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Daifuku (Mochi Dumplings) with Tsubu-an-Like Canned Kidney Beans

Daifuku (Mochi Dumplings) with Tsubu-an-Like Canned Kidney Beans

While this is a faux tsubu-an daifuku, it's so delicious and nostalgic that it calms my daifuku withdrawal syndrome. It's an easy recipe no matter how remote your location.

Ingredients

Canned kidney beans
1 can (400 g)
Sugar (I use light brown sugar)
200 g
Sea salt
to taste
To make the daifuku mochi:
Shiratamako (or Chinese mochiko)
60 g
Sugar
30-60 g
Water
120 g (120 ml)
Katakuriko or cornstarch
for dusting

Steps

1. If the canned kidney beans don't contain additives or any other ingredient besides salt, combine the entire contents of the can with the sugar in a pot and bring to a boil. Otherwise, discard the liquid, add 1 tablespoon of water, and boil with the sugar.
2. When you can see the bottom of the pot, as shown in the photo, add the salt. Depending on the brand, the beans may already be salted, so adjust to taste. I prefer it on the salty side.
3. Since this the beans will be too large, cut them with kitchen scissors. You may also use a food processor, but it can be cumbersome to clean and the paste may stick to the sides.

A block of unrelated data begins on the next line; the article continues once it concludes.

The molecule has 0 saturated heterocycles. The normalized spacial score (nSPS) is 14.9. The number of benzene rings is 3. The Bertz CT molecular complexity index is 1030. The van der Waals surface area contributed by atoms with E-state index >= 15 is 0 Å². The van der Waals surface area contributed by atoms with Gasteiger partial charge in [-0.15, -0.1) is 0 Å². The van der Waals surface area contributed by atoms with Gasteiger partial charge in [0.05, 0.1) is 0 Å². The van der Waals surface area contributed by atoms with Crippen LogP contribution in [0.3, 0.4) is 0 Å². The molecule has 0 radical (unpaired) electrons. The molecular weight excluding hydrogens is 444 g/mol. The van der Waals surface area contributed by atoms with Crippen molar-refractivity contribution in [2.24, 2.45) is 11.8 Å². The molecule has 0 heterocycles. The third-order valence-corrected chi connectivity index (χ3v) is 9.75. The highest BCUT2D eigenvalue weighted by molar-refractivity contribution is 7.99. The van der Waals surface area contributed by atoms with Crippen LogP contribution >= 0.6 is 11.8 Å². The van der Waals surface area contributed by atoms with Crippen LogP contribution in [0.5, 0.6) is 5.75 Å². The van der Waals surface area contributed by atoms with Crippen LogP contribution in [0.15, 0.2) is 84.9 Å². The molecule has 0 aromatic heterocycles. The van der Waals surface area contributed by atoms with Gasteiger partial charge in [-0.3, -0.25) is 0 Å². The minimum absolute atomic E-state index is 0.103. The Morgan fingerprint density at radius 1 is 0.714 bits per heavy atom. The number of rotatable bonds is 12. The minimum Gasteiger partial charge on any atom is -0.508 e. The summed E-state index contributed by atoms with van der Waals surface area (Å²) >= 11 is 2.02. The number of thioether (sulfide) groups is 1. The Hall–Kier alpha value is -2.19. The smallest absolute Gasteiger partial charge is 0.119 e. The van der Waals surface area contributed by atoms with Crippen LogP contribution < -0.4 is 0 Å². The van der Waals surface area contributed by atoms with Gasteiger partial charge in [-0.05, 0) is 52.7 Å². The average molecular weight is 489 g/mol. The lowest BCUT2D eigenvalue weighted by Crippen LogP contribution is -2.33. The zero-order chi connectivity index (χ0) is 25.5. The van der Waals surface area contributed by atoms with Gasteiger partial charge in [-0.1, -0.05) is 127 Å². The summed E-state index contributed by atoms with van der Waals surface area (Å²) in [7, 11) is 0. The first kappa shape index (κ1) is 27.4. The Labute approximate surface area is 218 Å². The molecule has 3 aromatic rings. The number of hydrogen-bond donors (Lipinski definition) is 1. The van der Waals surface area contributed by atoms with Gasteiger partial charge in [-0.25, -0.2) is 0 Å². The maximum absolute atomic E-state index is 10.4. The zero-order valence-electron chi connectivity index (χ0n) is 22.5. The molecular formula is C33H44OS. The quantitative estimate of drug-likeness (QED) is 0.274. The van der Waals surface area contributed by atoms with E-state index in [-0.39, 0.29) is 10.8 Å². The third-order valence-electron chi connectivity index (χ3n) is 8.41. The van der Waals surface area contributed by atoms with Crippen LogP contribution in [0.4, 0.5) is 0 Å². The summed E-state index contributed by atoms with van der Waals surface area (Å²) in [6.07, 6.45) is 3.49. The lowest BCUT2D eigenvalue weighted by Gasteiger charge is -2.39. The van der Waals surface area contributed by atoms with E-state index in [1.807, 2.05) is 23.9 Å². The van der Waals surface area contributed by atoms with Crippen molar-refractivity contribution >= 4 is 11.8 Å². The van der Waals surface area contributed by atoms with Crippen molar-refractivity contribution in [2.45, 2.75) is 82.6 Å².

4. The paste may be runnier than traditional an paste, but it should thicken once it is chilled. I let it sit overnight in the refrigerator.
5. To prepare the daifuku mochi: Combine the shiratamako and sugar in a heat-resistant dish. Gradually add the water little by little, and mix well.
6. Cover in plastic wrap, microwave for 2 minutes, mix, then microwave again for 1 minute. If it still hasn't become translucent, microwave for 1 more minute.
7. When mixing, use a wet spatula. Place the daifuku mochi on a dusted work surface, flatten it out, and divide it into 4-6 equal pieces with a wet knife.
8. Roll each piece into a ball, flatten, then spoon out equal portions of the an paste and wrap them with the dough. Press down on the seam to seal, dust with plenty of katakuriko, and they're ready to serve.
9. Shiratamako can be found as "mochiko" or "glutinous rice flour (imported from Thailand), or "sticky rice flour" in Asian specialty food shops.

Story Behind this Recipe

Since I don't have a pressure cooker, I can't boil adzuki beans, and since I live overseas, boiled adzuki is so expensive I can't afford it. I made an paste and daifuku with kidney beans, since they were the closest I could find to adzuki.